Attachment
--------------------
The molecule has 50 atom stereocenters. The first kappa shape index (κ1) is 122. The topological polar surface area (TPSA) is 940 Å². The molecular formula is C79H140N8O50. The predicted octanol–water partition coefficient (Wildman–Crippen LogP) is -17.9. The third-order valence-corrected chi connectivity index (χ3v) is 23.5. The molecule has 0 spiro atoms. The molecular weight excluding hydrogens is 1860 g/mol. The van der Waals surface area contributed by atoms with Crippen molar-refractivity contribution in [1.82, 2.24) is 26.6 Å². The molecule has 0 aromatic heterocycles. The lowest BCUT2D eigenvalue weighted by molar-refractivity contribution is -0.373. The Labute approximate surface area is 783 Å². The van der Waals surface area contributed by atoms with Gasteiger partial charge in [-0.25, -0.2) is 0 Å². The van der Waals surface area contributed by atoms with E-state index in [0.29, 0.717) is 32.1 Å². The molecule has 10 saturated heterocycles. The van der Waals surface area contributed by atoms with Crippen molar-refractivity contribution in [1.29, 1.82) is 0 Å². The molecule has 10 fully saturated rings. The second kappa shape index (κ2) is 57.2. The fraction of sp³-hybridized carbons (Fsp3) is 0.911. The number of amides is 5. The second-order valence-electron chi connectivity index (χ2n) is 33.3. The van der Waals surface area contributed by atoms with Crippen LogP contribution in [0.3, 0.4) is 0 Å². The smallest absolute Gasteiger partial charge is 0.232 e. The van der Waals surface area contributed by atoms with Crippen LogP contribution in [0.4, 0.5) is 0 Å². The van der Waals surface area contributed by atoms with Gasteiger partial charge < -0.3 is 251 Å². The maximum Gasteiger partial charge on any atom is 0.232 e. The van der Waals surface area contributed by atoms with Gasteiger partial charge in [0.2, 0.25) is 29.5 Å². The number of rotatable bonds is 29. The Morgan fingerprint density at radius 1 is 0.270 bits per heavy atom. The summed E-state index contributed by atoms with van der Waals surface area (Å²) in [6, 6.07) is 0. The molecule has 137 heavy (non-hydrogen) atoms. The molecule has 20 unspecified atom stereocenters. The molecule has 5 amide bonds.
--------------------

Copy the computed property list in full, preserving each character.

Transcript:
The molecule has 50 atom stereocenters. The first kappa shape index (κ1) is 122. The topological polar surface area (TPSA) is 940 Å². The molecular formula is C79H140N8O50. The predicted octanol–water partition coefficient (Wildman–Crippen LogP) is -17.9. The third-order valence-corrected chi connectivity index (χ3v) is 23.5. The molecule has 0 spiro atoms. The molecular weight excluding hydrogens is 1860 g/mol. The van der Waals surface area contributed by atoms with Crippen molar-refractivity contribution in [1.82, 2.24) is 26.6 Å². The molecule has 0 aromatic heterocycles. The lowest BCUT2D eigenvalue weighted by molar-refractivity contribution is -0.373. The Labute approximate surface area is 783 Å². The van der Waals surface area contributed by atoms with Gasteiger partial charge in [-0.25, -0.2) is 0 Å². The van der Waals surface area contributed by atoms with E-state index in [0.29, 0.717) is 32.1 Å². The molecule has 10 saturated heterocycles. The van der Waals surface area contributed by atoms with Crippen molar-refractivity contribution in [1.29, 1.82) is 0 Å². The molecule has 10 fully saturated rings. The second kappa shape index (κ2) is 57.2. The fraction of sp³-hybridized carbons (Fsp3) is 0.911. The number of amides is 5. The second-order valence-electron chi connectivity index (χ2n) is 33.3. The van der Waals surface area contributed by atoms with Crippen LogP contribution in [0.3, 0.4) is 0 Å². The smallest absolute Gasteiger partial charge is 0.232 e. The van der Waals surface area contributed by atoms with Crippen LogP contribution in [0.4, 0.5) is 0 Å². The van der Waals surface area contributed by atoms with Gasteiger partial charge < -0.3 is 251 Å². The maximum Gasteiger partial charge on any atom is 0.232 e. The van der Waals surface area contributed by atoms with Gasteiger partial charge in [0.2, 0.25) is 29.5 Å². The number of rotatable bonds is 29. The Morgan fingerprint density at radius 1 is 0.270 bits per heavy atom. The summed E-state index contributed by atoms with van der Waals surface area (Å²) in [6, 6.07) is 0. The molecule has 137 heavy (non-hydrogen) atoms. The molecule has 20 unspecified atom stereocenters. The molecule has 5 amide bonds.